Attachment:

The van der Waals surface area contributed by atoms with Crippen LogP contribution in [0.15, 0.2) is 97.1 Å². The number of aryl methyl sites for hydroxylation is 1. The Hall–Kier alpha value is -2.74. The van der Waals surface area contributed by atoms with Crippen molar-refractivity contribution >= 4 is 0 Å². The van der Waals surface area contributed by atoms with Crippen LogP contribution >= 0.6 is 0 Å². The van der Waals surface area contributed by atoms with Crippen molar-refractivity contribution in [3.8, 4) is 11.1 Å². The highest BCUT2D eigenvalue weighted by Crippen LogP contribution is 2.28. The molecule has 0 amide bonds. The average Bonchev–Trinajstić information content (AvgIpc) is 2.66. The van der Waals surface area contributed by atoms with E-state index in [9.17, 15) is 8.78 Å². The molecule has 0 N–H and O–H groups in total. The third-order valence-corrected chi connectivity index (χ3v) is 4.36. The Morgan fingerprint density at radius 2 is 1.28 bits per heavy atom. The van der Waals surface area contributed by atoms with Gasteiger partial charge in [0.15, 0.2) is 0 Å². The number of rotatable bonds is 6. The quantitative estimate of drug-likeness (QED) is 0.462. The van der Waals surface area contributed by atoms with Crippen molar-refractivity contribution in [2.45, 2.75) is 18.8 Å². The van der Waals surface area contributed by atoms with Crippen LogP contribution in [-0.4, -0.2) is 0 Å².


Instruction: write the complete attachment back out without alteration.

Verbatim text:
The van der Waals surface area contributed by atoms with Crippen LogP contribution in [0.15, 0.2) is 97.1 Å². The number of aryl methyl sites for hydroxylation is 1. The Hall–Kier alpha value is -2.74. The van der Waals surface area contributed by atoms with Crippen molar-refractivity contribution >= 4 is 0 Å². The van der Waals surface area contributed by atoms with Crippen LogP contribution >= 0.6 is 0 Å². The van der Waals surface area contributed by atoms with Crippen molar-refractivity contribution in [3.8, 4) is 11.1 Å². The highest BCUT2D eigenvalue weighted by Crippen LogP contribution is 2.28. The molecule has 0 amide bonds. The average Bonchev–Trinajstić information content (AvgIpc) is 2.66. The van der Waals surface area contributed by atoms with E-state index in [9.17, 15) is 8.78 Å². The molecule has 0 N–H and O–H groups in total. The third-order valence-corrected chi connectivity index (χ3v) is 4.36. The Morgan fingerprint density at radius 2 is 1.28 bits per heavy atom. The van der Waals surface area contributed by atoms with Gasteiger partial charge in [0.15, 0.2) is 0 Å². The number of rotatable bonds is 6. The quantitative estimate of drug-likeness (QED) is 0.462. The van der Waals surface area contributed by atoms with Crippen molar-refractivity contribution in [2.45, 2.75) is 18.8 Å². The van der Waals surface area contributed by atoms with Crippen LogP contribution in [-0.4, -0.2) is 0 Å².